Monday, May 28, 2012

Elvis Sings Fairly Bland, Loving You: You Can't Remaster Out The Blah.

The Good: One or two decent tracks that are enjoyable (like "Blueberry Hill"!).
The Bad: Monotonous, Musically unimaginative, Nothing lyrically special, Alternate takes are boring, Vocally uninspired
The Basics: A musically and vocally boring album, Loving You is rightfully absent of any genuine hits and is not worth the listener's time.

Fans of Elvis Presley and his music seem to be a lot more tolerant than those of some of the other legendary performers of the modern age. Say one word that suggests that Dylan or Springsteen is less than a god around here and let the flames begin! Elvis fans seem to recognize that while Presley may have been the King of rock and roll, his films were pretty bad and a lot of his music sounds like itself. I respect fans who are open minded about the realities of their idols.

It is with the hope that that reality endures that I sit down to review Loving You, the third album released by Elvis Presley. Originally released as a soundtrack to the film by the same name, Loving You was a dismal twelve-track record that clocked in under twenty-seven minutes. Remastered and rereleased on compact disc with an additional eight tracks, Loving You becomes one of the most forgettable collections of music by Elvis Presley to exist.

With twenty tracks and a running time of around forty-one minutes, Loving You represents a fallow period in Brand Elvis music. Elvis Presley sings and is one of several guitarists on Loving You. This album does not credit him with any co-writing or co-producing credits. In fact, this album has some of the songs that are more commonly associated with artists other than Elvis Presley, like "Blueberry Hill." In other words, there is very little with this album that may be credited or reflected negatively upon Elvis.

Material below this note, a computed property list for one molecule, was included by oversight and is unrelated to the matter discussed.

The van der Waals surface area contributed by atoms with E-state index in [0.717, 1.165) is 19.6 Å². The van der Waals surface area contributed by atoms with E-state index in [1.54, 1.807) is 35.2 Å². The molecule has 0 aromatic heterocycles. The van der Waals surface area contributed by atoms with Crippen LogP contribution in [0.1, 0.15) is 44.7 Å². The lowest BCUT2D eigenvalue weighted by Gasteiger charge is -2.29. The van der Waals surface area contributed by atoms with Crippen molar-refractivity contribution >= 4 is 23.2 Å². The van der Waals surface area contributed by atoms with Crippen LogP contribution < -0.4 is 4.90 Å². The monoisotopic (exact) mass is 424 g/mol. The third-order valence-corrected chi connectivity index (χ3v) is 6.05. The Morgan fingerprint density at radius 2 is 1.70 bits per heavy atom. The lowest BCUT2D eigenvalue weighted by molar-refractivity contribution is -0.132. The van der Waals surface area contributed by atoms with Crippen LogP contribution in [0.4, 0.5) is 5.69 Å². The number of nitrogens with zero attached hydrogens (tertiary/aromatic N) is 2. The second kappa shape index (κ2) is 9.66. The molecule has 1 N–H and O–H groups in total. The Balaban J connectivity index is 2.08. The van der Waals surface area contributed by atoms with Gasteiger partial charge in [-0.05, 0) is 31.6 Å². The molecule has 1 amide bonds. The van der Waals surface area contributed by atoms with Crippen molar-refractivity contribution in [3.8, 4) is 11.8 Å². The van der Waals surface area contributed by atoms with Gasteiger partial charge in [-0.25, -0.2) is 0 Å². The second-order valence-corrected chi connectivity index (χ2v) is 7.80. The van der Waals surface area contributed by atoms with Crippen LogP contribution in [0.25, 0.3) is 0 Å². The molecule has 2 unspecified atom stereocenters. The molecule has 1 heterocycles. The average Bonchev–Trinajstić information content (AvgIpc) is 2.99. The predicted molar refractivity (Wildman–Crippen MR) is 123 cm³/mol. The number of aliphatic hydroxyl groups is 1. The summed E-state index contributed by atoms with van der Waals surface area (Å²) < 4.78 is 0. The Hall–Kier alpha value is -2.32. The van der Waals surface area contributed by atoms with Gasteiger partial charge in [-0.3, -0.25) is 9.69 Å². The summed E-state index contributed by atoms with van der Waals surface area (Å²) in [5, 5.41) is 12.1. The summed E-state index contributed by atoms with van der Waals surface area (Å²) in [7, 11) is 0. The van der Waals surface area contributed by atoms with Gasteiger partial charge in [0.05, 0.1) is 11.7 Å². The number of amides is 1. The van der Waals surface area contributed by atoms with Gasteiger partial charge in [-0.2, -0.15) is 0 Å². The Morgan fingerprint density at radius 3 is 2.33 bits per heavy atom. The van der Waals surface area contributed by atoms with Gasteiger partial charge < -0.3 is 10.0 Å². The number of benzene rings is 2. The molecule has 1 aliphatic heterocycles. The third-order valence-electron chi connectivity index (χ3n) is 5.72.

This is most fortunate for Elvis! Loving You is a boring album and its most successful track was actually one put onto the album by RCA because it had been successful as a single, "(Let Me Be Your) Teddy Bear." There might be those who love this track, but "(Let Me Be Your) Teddy Bear" is pretty much as bad as the title suggests; it is about a man who wants to be held and squeezed by his woman just like a teddy bear is. It is astonishing to think that this song hit #1 in the late '50s.

Loving You has a few good lyrics, mostly in the song "I Beg Of You." Lines like, "You got me at your mercy / Now that I'm in love with you / So please don't take advantage / Cause you know my love is true / Darling please please love me too / . . . Hold my hand and promise / That you'll always love me true / Make me know you'll love me. . ." ("I Beg Of You") have a simplicity and straightforward quality to them that I find has a strange appeal to me when listening to oldies. Here, Elvis is direct and wanting. Of course, those of us who have been listening to a lot of Elvis lately have to laugh because he also sings "You know I hate to cry" ("I Beg Of You") and in so very many of his songs, Elvis is crying. In fact, it's surprising he's considered an archetype for the manly man the way he cries in his songs so frequently!